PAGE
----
Year: 2003 (October 30, 2003)
11″ x 8.5″
Media: Canon® Pro Platinum High Gloss Photo Paper
Printers: Canon® PIXMA
Artist: Luc Paquin
Zoológico de Chapultepec
Chapultepec Zoo is a zoo located in Chapultepec Park; it is one of four zoos near Mexico City, and the best known Mexican zoo. It was founded July 6, 1923 by Mexican biologist Alfonso Luis Herrera using donations from private citizens and governmental funds from the Ministry of Agriculture and Development, and also with funds from the Society of Biological Studies. The zoo is rather popular after a recent renovation begun in 1992 which took two years; estimates of its popularity range from 5.5 million visitors per year to as much as 8 million, who all come to see its large collection of almost 2000 animals from more 200 different species. It is the second largest zoo in Mexico after the Guadalajara Zoo in Guadalajara, Jalisco.
The polar bear (Ursus maritimus) is a carnivorous bear whose native range lies largely within the Arctic Circle, encompassing the Arctic Ocean, its surrounding seas and surrounding land masses. It is a large bear, approximately the same size as the omnivorous Kodiak bear (Ursus arctos middendorffi). A boar (adult male) weighs around 350-700 kg, while a sow (adult female) is about half that size. Although it is the sister species of the brown bear, it has evolved to occupy a narrower ecological niche, with many body characteristics adapted for cold temperatures, for moving across snow, ice, and open water, and for hunting the seals which make up most of its diet. Although most polar bears are born on land, they spend most of their time at sea. Their scientific name means “maritime bear”, and derives from this fact. Polar bears hunt their preferred food of seals from the edge of sea ice, often living off fat reserves when no sea ice is present.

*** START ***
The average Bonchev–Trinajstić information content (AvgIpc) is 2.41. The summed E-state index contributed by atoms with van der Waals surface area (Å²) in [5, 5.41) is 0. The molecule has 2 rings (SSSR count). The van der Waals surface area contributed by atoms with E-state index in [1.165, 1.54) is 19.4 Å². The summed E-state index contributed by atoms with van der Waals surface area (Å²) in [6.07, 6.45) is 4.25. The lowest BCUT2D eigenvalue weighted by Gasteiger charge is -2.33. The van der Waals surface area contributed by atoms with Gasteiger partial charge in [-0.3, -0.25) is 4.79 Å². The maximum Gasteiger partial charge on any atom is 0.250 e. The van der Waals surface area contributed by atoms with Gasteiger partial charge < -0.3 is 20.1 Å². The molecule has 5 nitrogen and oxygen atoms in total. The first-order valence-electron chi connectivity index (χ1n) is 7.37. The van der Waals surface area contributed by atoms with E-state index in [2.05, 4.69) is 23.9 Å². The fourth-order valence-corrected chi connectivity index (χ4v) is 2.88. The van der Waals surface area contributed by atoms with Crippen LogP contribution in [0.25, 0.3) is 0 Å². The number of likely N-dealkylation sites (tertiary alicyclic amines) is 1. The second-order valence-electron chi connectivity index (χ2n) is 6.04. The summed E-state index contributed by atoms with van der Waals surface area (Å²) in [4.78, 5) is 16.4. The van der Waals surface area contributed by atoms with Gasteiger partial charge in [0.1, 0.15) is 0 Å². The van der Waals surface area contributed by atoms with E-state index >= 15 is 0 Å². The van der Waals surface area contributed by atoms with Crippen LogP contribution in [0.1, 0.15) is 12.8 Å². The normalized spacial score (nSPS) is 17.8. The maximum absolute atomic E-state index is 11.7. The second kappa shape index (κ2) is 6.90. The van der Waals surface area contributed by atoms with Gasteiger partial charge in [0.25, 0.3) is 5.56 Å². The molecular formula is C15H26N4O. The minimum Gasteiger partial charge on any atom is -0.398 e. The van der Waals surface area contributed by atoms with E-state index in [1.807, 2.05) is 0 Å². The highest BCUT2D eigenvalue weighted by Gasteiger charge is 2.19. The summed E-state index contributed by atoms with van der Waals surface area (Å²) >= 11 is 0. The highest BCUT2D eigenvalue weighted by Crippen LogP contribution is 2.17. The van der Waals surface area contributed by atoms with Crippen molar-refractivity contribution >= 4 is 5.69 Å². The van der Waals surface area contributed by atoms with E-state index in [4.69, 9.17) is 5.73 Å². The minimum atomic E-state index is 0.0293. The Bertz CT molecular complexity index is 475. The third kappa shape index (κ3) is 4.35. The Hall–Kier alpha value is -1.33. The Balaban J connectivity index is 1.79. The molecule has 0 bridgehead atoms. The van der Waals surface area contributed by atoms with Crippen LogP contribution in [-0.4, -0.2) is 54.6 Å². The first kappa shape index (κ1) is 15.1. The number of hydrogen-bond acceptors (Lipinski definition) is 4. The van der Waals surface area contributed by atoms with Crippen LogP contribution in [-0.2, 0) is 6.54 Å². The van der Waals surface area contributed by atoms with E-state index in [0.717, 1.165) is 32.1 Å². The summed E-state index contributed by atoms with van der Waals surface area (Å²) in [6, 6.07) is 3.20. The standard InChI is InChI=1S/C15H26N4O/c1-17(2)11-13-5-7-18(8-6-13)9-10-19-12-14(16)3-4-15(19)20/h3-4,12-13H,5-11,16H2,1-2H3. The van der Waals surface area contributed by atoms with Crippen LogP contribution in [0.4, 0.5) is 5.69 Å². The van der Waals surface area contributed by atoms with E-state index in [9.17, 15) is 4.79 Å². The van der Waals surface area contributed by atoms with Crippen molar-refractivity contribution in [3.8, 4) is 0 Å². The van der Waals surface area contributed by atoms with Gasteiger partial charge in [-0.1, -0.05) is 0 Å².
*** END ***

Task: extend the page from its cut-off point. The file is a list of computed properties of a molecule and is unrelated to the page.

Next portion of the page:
The polar bear is classified as a vulnerable species, with eight of the nineteen polar bear subpopulations in decline. For decades, large scale hunting raised international concern for the future of the species but populations rebounded after controls and quotas began to take effect. For thousands of years, the polar bear has been a key figure in the material, spiritual, and cultural life of Arctic indigenous peoples, and polar bears remain important in their cultures.